This article was originally written for someone I know on another site, but I thought I would post it up here for all the Sumeans to enjoy - or dispute. Comments are most welcome.
Game of the Year
Foundations of the Future
2006 was a big year for gaming. The final two new consoles launched, the third moved into its second year of releases, the two handhelds came in full swing, and PC technology began preparing for the Vista launch. Significantly, 2006 was year that finally kicked off the next generation of gaming. The roads have been paved for the future, but where they will lead in 2007 and beyond no one can rightly tell.
Certainly the big three have high hopes for where their roads will lead them:
Sony to the 'future proof' HD home entertainment and communication hub;
Microsoft to the 'HD era', with network integration reaching out to mobiles and Vista;
and Nintendo to a broad, non-gamer audience;
And indeed 2006 saw the foundations of this. Sony finally released their PlayStation 3, with connectivity to the PSP and access to the online store (albeit in limited capacity), Microsoft continues to build upon its Xbox Live service, and Nintendo found whole new audiences with the DS Lite.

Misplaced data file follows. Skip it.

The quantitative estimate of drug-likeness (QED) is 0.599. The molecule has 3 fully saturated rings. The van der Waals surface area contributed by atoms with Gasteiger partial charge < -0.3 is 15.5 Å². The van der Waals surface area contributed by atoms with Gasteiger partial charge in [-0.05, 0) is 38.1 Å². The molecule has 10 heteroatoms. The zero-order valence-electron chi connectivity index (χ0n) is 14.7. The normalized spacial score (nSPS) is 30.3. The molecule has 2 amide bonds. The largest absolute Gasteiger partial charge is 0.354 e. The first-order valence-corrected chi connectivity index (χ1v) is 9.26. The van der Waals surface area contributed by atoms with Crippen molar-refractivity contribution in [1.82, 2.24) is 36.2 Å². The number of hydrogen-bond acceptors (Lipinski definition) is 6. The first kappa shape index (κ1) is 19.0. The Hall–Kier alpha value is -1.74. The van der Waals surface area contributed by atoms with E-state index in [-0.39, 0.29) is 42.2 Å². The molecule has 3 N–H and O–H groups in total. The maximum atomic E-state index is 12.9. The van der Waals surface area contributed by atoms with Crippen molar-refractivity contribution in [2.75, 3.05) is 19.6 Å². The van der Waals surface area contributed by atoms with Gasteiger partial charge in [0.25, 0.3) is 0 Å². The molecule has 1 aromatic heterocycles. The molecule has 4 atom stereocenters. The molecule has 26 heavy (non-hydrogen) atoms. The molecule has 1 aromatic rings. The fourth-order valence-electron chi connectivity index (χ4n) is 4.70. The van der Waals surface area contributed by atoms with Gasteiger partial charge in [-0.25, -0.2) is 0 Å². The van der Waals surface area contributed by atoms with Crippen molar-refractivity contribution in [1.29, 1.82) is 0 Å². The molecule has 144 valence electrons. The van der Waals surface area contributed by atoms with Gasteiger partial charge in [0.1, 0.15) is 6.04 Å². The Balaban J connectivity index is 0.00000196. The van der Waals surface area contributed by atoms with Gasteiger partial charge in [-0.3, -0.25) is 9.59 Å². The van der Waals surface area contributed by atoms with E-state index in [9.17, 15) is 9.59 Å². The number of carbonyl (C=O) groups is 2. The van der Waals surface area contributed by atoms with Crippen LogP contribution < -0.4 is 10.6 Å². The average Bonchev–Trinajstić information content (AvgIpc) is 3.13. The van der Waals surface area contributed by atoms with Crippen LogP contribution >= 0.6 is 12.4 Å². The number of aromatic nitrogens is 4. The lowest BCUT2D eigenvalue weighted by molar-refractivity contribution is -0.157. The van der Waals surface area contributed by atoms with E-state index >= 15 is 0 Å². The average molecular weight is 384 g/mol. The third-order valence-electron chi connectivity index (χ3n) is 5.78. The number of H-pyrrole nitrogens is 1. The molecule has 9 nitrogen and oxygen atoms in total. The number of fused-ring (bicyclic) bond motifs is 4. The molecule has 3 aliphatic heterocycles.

But at the centre of all this were the games. While Sony is yet to justify the PS3, Microsoft has supported Xbox live with a number of quality games, and success of the DS would have been nothing without its strong supply of groundbreaking titles.
But what about Game of the Year? What was the defining game of 2006? What game will we look back on in ten years time as a milestone of the medium?
Certainly everyone has their own opinion. Various websites and podcasts will do their Top Ten, and millions of fans will dispute them on message boards across the web. Any Game of the Year award is always subjective, and so I make no apologies for my choice. Indeed my Game of the Year is influenced by very personal experience, but in the context of everything previously expressed, I believe it deserves the top honors.
Game of the Year
My Game of the Year was not one of the 'big' titles. It was not excessively hyped leading up to its launch,
it did not cost tens of millions of dollars to produce, it does not take over forty hours to complete, it does not make leaps and bounds in graphics, and it does not run in high-res.
It is not Guitar Hero II for improving on an already great formula;
nor is it Dead Rising for its novel use of Next-gen tech;
nor is it Zelda for its excellence in gameplay and beautiful art direction;
and nor is it Gears of War for because everything is so high res;
No, my Game of the Year is far more modest.